While there are numerous studies of Limulus polyphemus (Atlantic Horseshoe Crab) populations on the East and Gulf coasts of the US, especially for spawning adults in large estuaries such as Delaware Bay, there are fewer efforts relative to small estuaries in the Mid-Atlantic Bight. We determined, for the first time, the pattern of seasonal linkages between the Great Bay–Little Egg Harbor estuaries in southern New Jersey and the adjacent inner continental shelf with multiple gears over multiple years. Adults of both sexes are distributed along the inner continental shelf in all seasons, while large juveniles were most abundant in the fall. The seasonal occurrence of larvae, small juveniles, and spawning adults in high salinity, sandy, natural habitats in these small estuaries was consistent. Our findings suggest that these and other small estuaries may provide the same habitats, predators, prey, and fishery resources as larger estuaries, except at a smaller scale. Thus, small estuaries contribute by enhancing landscape and habitat diversity for this vulnerable species. Further clarification of the importance of estuarine habitats would benefit from an increasing emphasis on juveniles and their subsurface habitats in small and large estuaries.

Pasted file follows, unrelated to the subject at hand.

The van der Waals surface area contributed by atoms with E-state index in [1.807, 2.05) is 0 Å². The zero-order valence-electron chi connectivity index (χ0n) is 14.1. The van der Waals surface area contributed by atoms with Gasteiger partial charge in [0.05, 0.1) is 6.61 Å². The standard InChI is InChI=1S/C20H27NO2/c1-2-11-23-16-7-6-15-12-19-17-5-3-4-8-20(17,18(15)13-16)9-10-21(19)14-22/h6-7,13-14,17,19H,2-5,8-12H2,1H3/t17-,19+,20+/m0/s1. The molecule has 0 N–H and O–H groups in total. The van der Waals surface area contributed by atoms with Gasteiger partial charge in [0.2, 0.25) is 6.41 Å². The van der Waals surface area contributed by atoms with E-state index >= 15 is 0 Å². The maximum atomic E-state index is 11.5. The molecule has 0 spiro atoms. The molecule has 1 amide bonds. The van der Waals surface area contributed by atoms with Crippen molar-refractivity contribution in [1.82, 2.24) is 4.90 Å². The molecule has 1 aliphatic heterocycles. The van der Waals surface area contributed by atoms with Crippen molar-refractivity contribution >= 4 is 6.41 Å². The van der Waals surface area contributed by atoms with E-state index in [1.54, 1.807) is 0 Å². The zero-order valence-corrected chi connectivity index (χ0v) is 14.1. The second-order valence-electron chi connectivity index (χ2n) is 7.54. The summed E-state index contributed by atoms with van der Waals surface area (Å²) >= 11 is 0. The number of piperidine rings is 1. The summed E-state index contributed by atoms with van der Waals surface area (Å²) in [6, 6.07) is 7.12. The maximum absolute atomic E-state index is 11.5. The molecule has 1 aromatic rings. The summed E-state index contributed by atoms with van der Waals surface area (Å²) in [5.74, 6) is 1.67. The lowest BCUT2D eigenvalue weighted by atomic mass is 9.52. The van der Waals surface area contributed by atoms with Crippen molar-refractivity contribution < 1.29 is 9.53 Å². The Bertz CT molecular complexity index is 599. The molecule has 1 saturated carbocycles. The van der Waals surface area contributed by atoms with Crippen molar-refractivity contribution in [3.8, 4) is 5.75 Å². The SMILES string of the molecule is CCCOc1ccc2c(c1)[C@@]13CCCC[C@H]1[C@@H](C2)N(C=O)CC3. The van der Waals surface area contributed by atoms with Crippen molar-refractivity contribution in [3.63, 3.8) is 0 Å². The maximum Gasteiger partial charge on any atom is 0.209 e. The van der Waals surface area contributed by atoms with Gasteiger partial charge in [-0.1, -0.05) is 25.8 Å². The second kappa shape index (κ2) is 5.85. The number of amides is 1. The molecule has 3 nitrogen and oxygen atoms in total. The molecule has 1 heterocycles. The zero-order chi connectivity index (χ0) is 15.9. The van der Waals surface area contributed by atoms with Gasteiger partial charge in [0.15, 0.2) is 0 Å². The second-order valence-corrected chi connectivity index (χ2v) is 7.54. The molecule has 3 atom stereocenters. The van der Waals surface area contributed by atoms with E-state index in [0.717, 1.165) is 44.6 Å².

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Vol. 26 • No. 2